Phil Allen explains the importance of having a clear and consistent policy and well-trained door staff to head off discrimination claims
I have really good door staff. However, I have been told that they operate a no-travellers policy. Should I be concerned; do we not have free rein to decide who is allowed in?
It is unlawful to refuse to provide a service (which you provide to the public) to someone because of race or ethnic origin. Race includes Irish travellers or Romani gypsies. So if travellers are refused entry because they aretravellers, that is unlawful race discrimination.
You also unlawfully discriminate if the reason someone is refused entry is because they are in a group with travellers, even if they don't share the same ethnicity.
You can apply a consistent policy to all customers. So a door policy that refuses entry to certain-sized groups is fine. However, that policy must be applied consistently. While door staff may commonly use such explanations in person, if the policy is not recordedor genuinely applied, it will not stand up to scrutiny in court.
In the recent case of the Traveller Movement v JD Wetherspoon, direct race discrimination was found when a group was refused entry to a pub. The judge said the decision was "suffused with the stereotypical assumption that Irish travellers and English gypsies cause disorder wherever they go" and found this was "racial stereotyping". The judge rejected the pub owner's argument that there was a no-large-groups policy, pointing out that it was not evidenced by the risk assessments.
Race discrimination claims brought by customers are relatively rare. The amount awarded is often limited, meaning claims are rarely worthwhile. Many door practices that would be vulnerable if legally challenged will never give rise to a claim. While there are few reported cases, it is possible thatthere may be an increase in claims following the widespread publicity surrounding the Wetherspoon case.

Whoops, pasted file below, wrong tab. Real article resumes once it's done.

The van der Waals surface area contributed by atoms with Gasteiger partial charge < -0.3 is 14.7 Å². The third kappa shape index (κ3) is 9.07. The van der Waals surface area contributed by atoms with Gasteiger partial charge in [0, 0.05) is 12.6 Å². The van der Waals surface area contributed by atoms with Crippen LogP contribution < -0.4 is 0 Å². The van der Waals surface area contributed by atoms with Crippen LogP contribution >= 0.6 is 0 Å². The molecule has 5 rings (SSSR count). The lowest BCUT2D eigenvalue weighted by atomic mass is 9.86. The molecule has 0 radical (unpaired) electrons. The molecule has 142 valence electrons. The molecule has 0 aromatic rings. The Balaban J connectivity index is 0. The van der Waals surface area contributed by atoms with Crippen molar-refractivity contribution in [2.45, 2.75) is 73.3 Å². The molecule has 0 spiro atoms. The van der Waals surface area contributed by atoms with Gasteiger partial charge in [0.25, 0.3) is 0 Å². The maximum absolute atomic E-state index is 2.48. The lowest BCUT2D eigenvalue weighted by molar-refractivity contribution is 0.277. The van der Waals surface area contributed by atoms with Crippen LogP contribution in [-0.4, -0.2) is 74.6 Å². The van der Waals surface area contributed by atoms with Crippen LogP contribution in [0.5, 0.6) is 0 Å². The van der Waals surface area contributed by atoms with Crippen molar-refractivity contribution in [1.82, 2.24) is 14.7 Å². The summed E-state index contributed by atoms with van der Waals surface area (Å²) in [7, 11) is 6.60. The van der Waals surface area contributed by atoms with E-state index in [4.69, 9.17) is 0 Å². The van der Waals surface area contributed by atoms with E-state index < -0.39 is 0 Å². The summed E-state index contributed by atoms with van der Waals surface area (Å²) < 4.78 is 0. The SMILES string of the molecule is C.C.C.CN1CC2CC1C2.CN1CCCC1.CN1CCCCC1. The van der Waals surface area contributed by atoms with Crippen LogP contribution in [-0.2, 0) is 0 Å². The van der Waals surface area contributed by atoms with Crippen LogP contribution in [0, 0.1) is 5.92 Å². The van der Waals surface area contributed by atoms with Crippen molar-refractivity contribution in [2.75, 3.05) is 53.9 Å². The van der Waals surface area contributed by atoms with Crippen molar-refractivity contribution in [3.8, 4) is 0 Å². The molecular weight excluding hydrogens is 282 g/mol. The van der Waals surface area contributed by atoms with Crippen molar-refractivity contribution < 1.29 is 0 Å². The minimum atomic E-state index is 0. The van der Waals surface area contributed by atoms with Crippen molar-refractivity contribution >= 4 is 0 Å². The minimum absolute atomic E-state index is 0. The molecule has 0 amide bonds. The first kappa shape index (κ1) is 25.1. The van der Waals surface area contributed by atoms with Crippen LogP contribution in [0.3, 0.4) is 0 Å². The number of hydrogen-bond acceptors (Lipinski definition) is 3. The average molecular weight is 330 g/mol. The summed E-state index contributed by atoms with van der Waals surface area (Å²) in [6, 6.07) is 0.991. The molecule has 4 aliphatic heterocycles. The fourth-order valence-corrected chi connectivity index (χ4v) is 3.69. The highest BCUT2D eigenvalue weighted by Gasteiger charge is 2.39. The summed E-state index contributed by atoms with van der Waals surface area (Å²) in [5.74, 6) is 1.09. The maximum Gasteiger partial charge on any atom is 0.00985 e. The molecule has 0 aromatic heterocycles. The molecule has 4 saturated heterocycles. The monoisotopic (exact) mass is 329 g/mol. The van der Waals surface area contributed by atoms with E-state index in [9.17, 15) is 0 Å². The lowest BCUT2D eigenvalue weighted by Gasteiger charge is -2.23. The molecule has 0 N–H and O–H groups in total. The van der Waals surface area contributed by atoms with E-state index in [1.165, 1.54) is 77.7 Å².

The key to defending discrimination claims is to have clear and supported evidence of your policies and practices, and to apply those rules consistently to all. So if you have a no-groups policy, record it and apply it to all customers. You can turn away potential customers if you have good grounds for doing so; however those grounds cannot be about ethnicity or stereotypical assumptions. The need for door staff to make quick assessments based on experience can conflict with the importance of avoiding bias. However, you need to ensure your door staffs' gut reaction is not, in practice, discrimination on the grounds of race.
Courts can assume discrimination in the absence of a satisfactory explanation. Make sure your staff understand the need to havea reason for their decision which is non-discriminatory. You can also defend discrimination claims where you have taken all reasonable steps to prevent your staff from acting in such a way. Train your staff and have a policy. If the door staff are not employed by you, ensure that you have required the provider not to act in a discriminatory way.
- Have clear documents and risk assessments recording any genuine door policies.
- Train staff on the importance of not discriminating.
- Look into any allegations of discrimination.
- Ensure that your staff's decisions are evidence-based and not about stereotypical assumptions.
There has been a notable increase in publicity around door practices based upon race, such as refusing entry to members of the traveller community. While in the Wetherspoon case each claimant was only awarded £3,000 for injury to feelings, the total costs and awards would have been significant. Do you really want to risk the adverse publicity discrimination allegations can cause? The stigma for an organisation from a finding of race discrimination can be huge and is best avoided if at all possible.
Phil Allen is a partner in the employment, pensions and immigration team at Weightmans LLP